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The Past as Present: Settler Colonialism and Justice after Genocide
March 31, 2016 @ 7:00 pm - 10:00 pm
Second in the series, “What’s in a Name?” A 2016 examination of how the lost names of Indigenous sites reflect U.S. Genocide of its Native peoples.
Naming is a political act. Names have power. In naming a problem, we predetermine the kinds of solutions available to us – so we’d better be careful. We have to understand what’s in a name, particularly names like ‘genocide,’ ‘historical injustice,’ and ‘Settler colonialism.’ In each of these critical cases it’s imperative that “we know it when we see it,” or we’ll never be able to fight it where we find it.
In this presentation Sam Grey will discuss genocide as an inherent part of Settler colonialism, and Settler colonialism as an ongoing phenomenon in Minnesota – one that brings the genocide of Dakota Peoples out of the past and into the present: as acts of erasure, non-recognition, denial, assimilation, and marginalization. Naming Settler colonialism as the root problem, she asserts, opens up whole new possibilities for imagining and pursuing “justice after genocide.”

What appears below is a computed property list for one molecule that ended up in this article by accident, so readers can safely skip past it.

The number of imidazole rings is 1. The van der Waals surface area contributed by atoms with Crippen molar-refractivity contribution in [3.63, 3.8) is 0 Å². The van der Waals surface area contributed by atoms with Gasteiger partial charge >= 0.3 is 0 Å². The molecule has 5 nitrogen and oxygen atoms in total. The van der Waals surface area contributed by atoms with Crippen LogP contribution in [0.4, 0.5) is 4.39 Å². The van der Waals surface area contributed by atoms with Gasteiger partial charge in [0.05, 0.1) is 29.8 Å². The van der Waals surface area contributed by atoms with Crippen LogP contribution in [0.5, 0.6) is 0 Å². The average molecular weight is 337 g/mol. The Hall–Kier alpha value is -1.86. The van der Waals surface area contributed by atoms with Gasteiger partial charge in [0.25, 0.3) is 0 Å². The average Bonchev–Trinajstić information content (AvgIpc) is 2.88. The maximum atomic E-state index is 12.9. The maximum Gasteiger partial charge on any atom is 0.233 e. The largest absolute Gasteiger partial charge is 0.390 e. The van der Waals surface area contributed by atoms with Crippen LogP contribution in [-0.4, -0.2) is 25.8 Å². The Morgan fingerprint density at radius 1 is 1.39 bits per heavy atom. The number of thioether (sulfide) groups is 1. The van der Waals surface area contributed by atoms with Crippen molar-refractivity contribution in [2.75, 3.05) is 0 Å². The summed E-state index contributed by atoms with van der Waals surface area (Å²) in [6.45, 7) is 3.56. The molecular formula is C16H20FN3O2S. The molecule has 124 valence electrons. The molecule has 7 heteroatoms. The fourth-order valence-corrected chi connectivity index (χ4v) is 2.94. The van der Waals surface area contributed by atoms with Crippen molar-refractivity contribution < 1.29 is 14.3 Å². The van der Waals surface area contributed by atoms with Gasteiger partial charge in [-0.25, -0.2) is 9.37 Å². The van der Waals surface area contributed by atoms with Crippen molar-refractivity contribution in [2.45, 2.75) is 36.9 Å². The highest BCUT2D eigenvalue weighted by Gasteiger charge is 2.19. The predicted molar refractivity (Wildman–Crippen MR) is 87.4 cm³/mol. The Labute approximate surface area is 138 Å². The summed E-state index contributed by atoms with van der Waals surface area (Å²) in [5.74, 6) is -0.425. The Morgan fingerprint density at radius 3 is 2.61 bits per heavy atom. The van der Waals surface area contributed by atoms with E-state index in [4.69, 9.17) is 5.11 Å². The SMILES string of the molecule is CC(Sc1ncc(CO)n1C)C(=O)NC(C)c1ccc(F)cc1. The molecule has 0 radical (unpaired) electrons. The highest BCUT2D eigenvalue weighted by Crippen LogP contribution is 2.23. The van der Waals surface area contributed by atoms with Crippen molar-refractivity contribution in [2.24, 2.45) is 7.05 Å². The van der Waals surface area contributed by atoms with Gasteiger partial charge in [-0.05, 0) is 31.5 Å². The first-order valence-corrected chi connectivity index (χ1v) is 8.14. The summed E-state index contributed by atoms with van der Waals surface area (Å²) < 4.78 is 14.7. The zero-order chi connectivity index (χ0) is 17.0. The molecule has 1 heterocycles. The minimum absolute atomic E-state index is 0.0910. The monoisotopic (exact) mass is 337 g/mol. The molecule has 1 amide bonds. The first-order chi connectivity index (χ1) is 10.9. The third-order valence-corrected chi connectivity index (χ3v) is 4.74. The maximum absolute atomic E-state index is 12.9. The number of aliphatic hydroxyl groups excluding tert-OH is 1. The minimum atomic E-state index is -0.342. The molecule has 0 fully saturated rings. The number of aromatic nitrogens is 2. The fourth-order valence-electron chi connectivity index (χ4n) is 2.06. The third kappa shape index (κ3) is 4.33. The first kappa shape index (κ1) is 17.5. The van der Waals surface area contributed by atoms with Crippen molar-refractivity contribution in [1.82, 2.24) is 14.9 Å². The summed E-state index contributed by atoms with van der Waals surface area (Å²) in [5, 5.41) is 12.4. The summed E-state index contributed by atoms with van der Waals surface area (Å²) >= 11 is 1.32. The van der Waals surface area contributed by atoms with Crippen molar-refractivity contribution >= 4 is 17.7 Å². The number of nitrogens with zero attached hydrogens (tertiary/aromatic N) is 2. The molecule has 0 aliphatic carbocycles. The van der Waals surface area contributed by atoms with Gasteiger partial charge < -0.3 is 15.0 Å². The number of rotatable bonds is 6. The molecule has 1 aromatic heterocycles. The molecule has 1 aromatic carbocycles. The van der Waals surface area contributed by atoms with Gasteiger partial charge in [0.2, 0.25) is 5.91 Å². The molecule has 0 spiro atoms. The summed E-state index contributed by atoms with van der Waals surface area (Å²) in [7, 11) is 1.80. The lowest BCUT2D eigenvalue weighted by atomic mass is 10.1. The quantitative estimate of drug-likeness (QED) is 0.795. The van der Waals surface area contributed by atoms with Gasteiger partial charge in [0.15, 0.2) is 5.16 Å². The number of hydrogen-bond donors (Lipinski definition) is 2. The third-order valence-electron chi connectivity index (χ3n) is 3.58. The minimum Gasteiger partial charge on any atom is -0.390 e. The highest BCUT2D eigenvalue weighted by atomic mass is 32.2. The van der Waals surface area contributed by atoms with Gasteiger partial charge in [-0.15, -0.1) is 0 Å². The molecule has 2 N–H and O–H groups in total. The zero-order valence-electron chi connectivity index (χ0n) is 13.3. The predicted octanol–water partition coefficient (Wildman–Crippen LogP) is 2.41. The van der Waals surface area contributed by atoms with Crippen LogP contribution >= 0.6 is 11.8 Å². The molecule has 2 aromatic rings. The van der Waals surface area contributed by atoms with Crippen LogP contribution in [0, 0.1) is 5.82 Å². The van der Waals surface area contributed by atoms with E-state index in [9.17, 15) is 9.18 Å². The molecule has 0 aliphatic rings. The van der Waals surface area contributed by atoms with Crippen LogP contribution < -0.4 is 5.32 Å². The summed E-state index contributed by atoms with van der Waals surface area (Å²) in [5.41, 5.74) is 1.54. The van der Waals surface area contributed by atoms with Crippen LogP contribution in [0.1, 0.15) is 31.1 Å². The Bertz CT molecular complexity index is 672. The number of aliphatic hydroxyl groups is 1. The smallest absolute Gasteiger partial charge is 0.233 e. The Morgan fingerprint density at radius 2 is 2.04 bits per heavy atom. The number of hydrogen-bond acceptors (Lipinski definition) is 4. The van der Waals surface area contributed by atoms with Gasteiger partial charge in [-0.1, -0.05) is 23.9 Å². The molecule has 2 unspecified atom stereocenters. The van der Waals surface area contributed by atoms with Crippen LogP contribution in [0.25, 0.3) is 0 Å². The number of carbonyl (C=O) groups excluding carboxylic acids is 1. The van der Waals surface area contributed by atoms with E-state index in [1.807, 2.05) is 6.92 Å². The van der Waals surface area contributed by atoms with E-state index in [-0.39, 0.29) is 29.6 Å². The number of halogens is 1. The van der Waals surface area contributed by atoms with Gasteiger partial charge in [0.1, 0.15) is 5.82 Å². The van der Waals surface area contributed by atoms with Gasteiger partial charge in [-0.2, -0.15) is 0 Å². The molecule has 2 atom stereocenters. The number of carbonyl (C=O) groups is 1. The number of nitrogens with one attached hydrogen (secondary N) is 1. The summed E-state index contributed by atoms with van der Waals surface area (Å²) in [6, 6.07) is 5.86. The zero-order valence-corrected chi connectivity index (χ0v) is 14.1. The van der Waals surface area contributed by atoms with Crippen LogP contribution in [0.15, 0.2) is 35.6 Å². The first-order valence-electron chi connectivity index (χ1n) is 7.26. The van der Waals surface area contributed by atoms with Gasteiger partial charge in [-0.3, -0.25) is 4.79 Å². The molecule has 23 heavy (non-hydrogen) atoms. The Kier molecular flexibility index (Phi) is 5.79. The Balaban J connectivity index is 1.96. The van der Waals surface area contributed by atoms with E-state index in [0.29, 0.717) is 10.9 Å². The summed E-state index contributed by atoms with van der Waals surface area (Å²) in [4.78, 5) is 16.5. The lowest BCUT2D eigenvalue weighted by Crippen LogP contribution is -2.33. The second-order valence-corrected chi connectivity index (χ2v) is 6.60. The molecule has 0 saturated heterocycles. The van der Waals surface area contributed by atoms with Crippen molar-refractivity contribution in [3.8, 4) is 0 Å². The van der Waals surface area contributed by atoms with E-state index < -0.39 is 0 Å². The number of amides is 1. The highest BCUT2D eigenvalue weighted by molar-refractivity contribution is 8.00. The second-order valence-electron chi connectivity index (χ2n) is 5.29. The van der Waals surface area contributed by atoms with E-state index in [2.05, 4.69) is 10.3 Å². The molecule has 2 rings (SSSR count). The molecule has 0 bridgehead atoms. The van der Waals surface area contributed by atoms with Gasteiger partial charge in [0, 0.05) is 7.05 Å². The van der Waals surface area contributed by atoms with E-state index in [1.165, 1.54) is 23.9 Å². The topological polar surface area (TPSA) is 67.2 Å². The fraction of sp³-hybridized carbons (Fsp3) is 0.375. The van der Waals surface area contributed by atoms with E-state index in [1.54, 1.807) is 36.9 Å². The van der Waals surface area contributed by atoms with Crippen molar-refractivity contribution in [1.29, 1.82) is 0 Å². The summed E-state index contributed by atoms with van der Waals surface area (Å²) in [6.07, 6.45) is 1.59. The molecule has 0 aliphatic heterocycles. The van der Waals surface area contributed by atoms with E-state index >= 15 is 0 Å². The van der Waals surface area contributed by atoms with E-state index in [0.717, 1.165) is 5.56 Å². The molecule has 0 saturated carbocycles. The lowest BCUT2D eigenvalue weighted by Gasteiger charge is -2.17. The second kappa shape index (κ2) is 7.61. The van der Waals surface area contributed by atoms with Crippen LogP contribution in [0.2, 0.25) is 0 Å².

Sam Grey is a Fulbright Visiting Research Scholar at the University of Minnesota and a doctoral candidate in Political Science at the University of Victoria (BC, Canada). Her research examines the practical, political, and moral power of ‘irreconciliation’ and ‘unforgiveness’ in Mini Sota Macoce/Minnesota.